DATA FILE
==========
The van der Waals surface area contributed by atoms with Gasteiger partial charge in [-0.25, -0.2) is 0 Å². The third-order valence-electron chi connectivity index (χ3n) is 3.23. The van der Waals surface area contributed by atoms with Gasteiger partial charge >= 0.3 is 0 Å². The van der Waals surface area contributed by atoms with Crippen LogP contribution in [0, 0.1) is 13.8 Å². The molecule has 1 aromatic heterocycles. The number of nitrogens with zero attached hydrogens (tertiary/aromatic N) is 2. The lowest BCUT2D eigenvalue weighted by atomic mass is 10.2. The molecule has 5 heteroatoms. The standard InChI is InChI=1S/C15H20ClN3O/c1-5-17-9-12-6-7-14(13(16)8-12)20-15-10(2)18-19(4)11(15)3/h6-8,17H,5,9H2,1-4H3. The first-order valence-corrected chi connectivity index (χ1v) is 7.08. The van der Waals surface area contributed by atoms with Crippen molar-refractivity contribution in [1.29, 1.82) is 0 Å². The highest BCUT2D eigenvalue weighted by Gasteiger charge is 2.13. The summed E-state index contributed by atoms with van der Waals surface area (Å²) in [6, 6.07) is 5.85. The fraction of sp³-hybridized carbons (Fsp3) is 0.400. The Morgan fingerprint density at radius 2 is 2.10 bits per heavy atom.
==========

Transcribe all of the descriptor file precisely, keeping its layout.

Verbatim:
The van der Waals surface area contributed by atoms with Gasteiger partial charge in [-0.25, -0.2) is 0 Å². The third-order valence-electron chi connectivity index (χ3n) is 3.23. The van der Waals surface area contributed by atoms with Gasteiger partial charge >= 0.3 is 0 Å². The van der Waals surface area contributed by atoms with Crippen LogP contribution in [0, 0.1) is 13.8 Å². The molecule has 1 aromatic heterocycles. The number of nitrogens with zero attached hydrogens (tertiary/aromatic N) is 2. The lowest BCUT2D eigenvalue weighted by atomic mass is 10.2. The molecule has 5 heteroatoms. The standard InChI is InChI=1S/C15H20ClN3O/c1-5-17-9-12-6-7-14(13(16)8-12)20-15-10(2)18-19(4)11(15)3/h6-8,17H,5,9H2,1-4H3. The first-order valence-corrected chi connectivity index (χ1v) is 7.08. The van der Waals surface area contributed by atoms with Crippen molar-refractivity contribution in [1.29, 1.82) is 0 Å². The highest BCUT2D eigenvalue weighted by Gasteiger charge is 2.13. The summed E-state index contributed by atoms with van der Waals surface area (Å²) in [6, 6.07) is 5.85. The fraction of sp³-hybridized carbons (Fsp3) is 0.400. The Morgan fingerprint density at radius 2 is 2.10 bits per heavy atom.